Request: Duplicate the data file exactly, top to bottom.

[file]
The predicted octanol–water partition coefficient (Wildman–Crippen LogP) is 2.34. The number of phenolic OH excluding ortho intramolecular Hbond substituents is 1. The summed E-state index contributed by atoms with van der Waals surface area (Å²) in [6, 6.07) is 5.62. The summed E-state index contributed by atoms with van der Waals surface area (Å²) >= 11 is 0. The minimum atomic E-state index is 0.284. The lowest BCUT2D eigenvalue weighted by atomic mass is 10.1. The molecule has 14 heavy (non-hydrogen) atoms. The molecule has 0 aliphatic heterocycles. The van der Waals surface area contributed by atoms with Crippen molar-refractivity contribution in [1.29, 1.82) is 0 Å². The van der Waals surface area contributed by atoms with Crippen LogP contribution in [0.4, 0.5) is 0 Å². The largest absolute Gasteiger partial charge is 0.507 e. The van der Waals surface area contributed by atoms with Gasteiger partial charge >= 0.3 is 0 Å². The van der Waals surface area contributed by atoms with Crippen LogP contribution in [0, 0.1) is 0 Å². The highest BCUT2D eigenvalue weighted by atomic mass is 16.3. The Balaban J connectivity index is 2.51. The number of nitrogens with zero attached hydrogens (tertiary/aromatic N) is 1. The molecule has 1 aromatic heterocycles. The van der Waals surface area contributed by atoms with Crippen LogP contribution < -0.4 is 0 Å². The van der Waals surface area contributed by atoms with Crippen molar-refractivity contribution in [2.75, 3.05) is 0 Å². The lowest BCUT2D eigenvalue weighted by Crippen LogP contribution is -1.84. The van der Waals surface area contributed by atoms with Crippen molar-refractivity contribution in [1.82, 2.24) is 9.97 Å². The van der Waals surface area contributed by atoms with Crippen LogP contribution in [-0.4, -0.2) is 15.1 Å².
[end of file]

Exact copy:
The predicted octanol–water partition coefficient (Wildman–Crippen LogP) is 2.34. The number of phenolic OH excluding ortho intramolecular Hbond substituents is 1. The summed E-state index contributed by atoms with van der Waals surface area (Å²) in [6, 6.07) is 5.62. The summed E-state index contributed by atoms with van der Waals surface area (Å²) >= 11 is 0. The minimum atomic E-state index is 0.284. The lowest BCUT2D eigenvalue weighted by atomic mass is 10.1. The molecule has 14 heavy (non-hydrogen) atoms. The molecule has 0 aliphatic heterocycles. The van der Waals surface area contributed by atoms with Crippen molar-refractivity contribution in [1.29, 1.82) is 0 Å². The van der Waals surface area contributed by atoms with Crippen LogP contribution in [0.4, 0.5) is 0 Å². The largest absolute Gasteiger partial charge is 0.507 e. The van der Waals surface area contributed by atoms with Gasteiger partial charge >= 0.3 is 0 Å². The van der Waals surface area contributed by atoms with Crippen LogP contribution in [0, 0.1) is 0 Å². The highest BCUT2D eigenvalue weighted by atomic mass is 16.3. The Balaban J connectivity index is 2.51. The number of nitrogens with zero attached hydrogens (tertiary/aromatic N) is 1. The molecule has 1 aromatic heterocycles. The van der Waals surface area contributed by atoms with Crippen LogP contribution < -0.4 is 0 Å². The van der Waals surface area contributed by atoms with Crippen molar-refractivity contribution in [2.75, 3.05) is 0 Å². The lowest BCUT2D eigenvalue weighted by Crippen LogP contribution is -1.84. The van der Waals surface area contributed by atoms with Crippen molar-refractivity contribution in [1.82, 2.24) is 9.97 Å². The van der Waals surface area contributed by atoms with Crippen LogP contribution in [-0.4, -0.2) is 15.1 Å².